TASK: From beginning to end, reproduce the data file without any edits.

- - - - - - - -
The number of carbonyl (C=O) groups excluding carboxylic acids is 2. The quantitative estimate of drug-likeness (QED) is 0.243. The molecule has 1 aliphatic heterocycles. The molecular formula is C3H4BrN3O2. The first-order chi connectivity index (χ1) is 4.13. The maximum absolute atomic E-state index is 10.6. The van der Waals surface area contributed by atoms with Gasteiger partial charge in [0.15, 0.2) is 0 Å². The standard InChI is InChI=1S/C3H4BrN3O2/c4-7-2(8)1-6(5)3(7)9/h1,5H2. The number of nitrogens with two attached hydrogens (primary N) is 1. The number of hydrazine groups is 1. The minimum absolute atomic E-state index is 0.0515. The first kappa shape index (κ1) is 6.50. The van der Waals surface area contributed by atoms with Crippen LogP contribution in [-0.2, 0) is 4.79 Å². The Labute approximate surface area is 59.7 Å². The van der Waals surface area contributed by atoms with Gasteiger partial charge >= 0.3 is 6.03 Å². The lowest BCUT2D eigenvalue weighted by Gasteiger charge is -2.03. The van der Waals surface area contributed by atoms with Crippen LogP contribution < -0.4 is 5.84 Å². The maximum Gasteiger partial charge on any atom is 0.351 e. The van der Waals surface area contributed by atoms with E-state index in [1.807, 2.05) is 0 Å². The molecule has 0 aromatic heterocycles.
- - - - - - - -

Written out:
The number of carbonyl (C=O) groups excluding carboxylic acids is 2. The quantitative estimate of drug-likeness (QED) is 0.243. The molecule has 1 aliphatic heterocycles. The molecular formula is C3H4BrN3O2. The first-order chi connectivity index (χ1) is 4.13. The maximum absolute atomic E-state index is 10.6. The van der Waals surface area contributed by atoms with Gasteiger partial charge in [0.15, 0.2) is 0 Å². The standard InChI is InChI=1S/C3H4BrN3O2/c4-7-2(8)1-6(5)3(7)9/h1,5H2. The number of nitrogens with two attached hydrogens (primary N) is 1. The number of hydrazine groups is 1. The minimum absolute atomic E-state index is 0.0515. The first kappa shape index (κ1) is 6.50. The van der Waals surface area contributed by atoms with Crippen LogP contribution in [-0.2, 0) is 4.79 Å². The Labute approximate surface area is 59.7 Å². The van der Waals surface area contributed by atoms with Gasteiger partial charge >= 0.3 is 6.03 Å². The lowest BCUT2D eigenvalue weighted by Gasteiger charge is -2.03. The van der Waals surface area contributed by atoms with Crippen LogP contribution < -0.4 is 5.84 Å². The maximum Gasteiger partial charge on any atom is 0.351 e. The van der Waals surface area contributed by atoms with E-state index in [1.807, 2.05) is 0 Å². The molecule has 0 aromatic heterocycles.